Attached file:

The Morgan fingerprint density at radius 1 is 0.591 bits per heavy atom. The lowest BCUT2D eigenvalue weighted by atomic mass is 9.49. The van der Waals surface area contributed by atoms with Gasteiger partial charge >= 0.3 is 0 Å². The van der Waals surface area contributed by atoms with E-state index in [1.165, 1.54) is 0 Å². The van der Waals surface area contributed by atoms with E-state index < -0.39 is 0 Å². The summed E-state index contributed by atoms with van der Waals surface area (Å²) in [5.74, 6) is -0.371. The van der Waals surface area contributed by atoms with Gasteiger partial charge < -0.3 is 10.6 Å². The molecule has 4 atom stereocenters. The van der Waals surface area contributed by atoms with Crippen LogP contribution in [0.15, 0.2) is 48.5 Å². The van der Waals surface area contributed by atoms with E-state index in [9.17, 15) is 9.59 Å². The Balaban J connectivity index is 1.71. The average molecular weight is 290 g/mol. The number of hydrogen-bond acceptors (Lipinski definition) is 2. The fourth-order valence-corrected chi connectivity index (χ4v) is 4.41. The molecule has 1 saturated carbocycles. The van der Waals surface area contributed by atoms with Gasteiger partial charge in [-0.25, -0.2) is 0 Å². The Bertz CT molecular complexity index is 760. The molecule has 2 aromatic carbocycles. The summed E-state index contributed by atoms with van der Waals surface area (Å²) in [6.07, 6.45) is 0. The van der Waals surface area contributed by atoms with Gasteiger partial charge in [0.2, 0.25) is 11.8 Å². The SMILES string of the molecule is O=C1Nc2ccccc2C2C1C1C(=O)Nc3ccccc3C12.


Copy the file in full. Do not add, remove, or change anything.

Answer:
The Morgan fingerprint density at radius 1 is 0.591 bits per heavy atom. The lowest BCUT2D eigenvalue weighted by atomic mass is 9.49. The van der Waals surface area contributed by atoms with Gasteiger partial charge >= 0.3 is 0 Å². The van der Waals surface area contributed by atoms with E-state index in [1.165, 1.54) is 0 Å². The van der Waals surface area contributed by atoms with E-state index < -0.39 is 0 Å². The summed E-state index contributed by atoms with van der Waals surface area (Å²) in [5.74, 6) is -0.371. The van der Waals surface area contributed by atoms with Gasteiger partial charge < -0.3 is 10.6 Å². The molecule has 4 atom stereocenters. The van der Waals surface area contributed by atoms with Crippen LogP contribution in [0.15, 0.2) is 48.5 Å². The van der Waals surface area contributed by atoms with E-state index in [9.17, 15) is 9.59 Å². The Balaban J connectivity index is 1.71. The average molecular weight is 290 g/mol. The number of hydrogen-bond acceptors (Lipinski definition) is 2. The fourth-order valence-corrected chi connectivity index (χ4v) is 4.41. The molecule has 1 saturated carbocycles. The van der Waals surface area contributed by atoms with Gasteiger partial charge in [-0.25, -0.2) is 0 Å². The Bertz CT molecular complexity index is 760. The molecule has 2 aromatic carbocycles. The summed E-state index contributed by atoms with van der Waals surface area (Å²) in [6.07, 6.45) is 0. The van der Waals surface area contributed by atoms with Gasteiger partial charge in [0.2, 0.25) is 11.8 Å². The SMILES string of the molecule is O=C1Nc2ccccc2C2C1C1C(=O)Nc3ccccc3C12.